A WaterAid report shows that more than 80% of India’s surface water is polluted. Some reports have claimed that breathing in Delhi is equivalent to smoking more than 20 cigarettes in a day. In India, approximately three million truckloads of untreated garbage is disposed of by municipal authorities in an unhygienic manner every single day.
These statistics are nerve-racking and the current rate and nature of our consumption is going to accentuate the situation in the future.
Subhash Chandra, an environmental researcher with Council for Scientific and Industrial Research, puts forth his thoughts, “Current EE in schools is merely telling our students about the problems. Our students know that 1.7 million children under the age of five die every year due to environmental issues. They can also enumerate you the factors responsible for it and the mitigation mechanism. However, very few of them will cut down on their energy consumption or reduce their water wastage. There exists a huge gap between awareness and action, which the current system is failing to address.”
Chandra is right. The theory-practical gap exists across different education streams in our country. But, for a pressing subject like environment, the glaring gap is sounding a precarious alarm.
Elif Bilgin from Turkey won the prestigious Science in Action Award, powered by Google Science Fair for his innovative technique of using banana peels for producing bio-plastic. Bilgin was just 16 year old when he received $50,000 award. His freak accident involving banana peel inspired him to take up the project. Another teenager, DeepikaKurup from New Hampshire, invented a cheap solar powered water purification system, which can eliminate the E. Coli bacteria from impure water. Her motivation was a photograph, where she saw some Indian children drinking from a pool of stagnant water.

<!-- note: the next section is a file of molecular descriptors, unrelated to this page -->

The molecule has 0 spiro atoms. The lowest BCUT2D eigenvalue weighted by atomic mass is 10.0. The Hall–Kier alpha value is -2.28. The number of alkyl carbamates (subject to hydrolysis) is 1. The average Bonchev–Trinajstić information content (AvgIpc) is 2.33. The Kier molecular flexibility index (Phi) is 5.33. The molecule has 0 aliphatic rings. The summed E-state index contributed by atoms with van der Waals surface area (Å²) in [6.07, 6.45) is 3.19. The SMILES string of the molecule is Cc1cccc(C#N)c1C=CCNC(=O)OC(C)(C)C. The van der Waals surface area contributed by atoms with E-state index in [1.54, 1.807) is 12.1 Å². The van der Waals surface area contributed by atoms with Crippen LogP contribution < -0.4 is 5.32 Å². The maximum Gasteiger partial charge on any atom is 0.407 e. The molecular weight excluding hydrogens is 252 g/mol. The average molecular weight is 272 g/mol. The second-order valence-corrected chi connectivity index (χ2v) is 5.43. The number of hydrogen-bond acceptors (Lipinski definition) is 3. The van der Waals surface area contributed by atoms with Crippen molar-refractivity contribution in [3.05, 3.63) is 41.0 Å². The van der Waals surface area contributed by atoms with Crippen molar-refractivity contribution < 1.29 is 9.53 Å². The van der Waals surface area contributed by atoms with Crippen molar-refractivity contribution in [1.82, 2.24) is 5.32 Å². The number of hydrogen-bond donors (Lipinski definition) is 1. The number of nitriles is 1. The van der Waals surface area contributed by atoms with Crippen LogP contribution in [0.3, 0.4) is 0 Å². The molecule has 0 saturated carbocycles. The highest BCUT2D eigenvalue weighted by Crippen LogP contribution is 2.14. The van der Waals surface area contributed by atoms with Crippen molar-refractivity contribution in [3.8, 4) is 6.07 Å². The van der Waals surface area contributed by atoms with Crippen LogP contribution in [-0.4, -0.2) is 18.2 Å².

“When students have a hands-on experience with the environment issues and they are able to internalise the problems in concrete sense, their curiosity and creativity gets activated. When this is channelised through right guidance and availability of right resources, students can do wonders”, says Arushi Banerjee, who has worked with Centre for Environment Education(CEE).
“We try our best to get the students out of the textbooks and provide them with tools, to provide them EE in real sense,” she says. CEE was established in 1984, and is supported by Ministry of Environment, Forest and Climate Change, Government of India. Since its inception, CEE is developing programs and resources for capacity building in the field of EE.
Paryavaran Mitra is one of CEE’s flagship programmes and it engages directly with students and teachers. MV Harshita, a class nine student of BVB Atmakuri School, Hyderabad, got overwhelmed by the deteriorating condition of freshwater lakes in our country, during one of the presentations of Parvayaran Mitra.
She, along with a group of students surveyed Durgam Cheruvu lake near her school and tested the water samples in the school lab to prepare a detailed action plan on its conservation. The group’s cleanliness efforts prompted the civic authorities to take notice and in 8-9 months, the lake regained its lost glory.
Harshita was awarded Paryavaran Mitra Puraskar for her efforts. CEE also conducts nature camps, Fly with Birds, Walk with Plants, and various other projects for practical exposure of the kids. Centre for Science and Environment is another agency working actively in the field of Education for Sustainable Development (ESD). CSE’s Green Schools Programme provides the students a unique opportunity to conduct ‘Green Audit’ of their schools.
The students survey their schools and neighbourhoods on their energy consumption, waste generation and water usage. The schools then execute plans to reduce their consumption through innovative means.
DAV International School, Amritsar, was able to reuse 87% of its waste water, after their audit.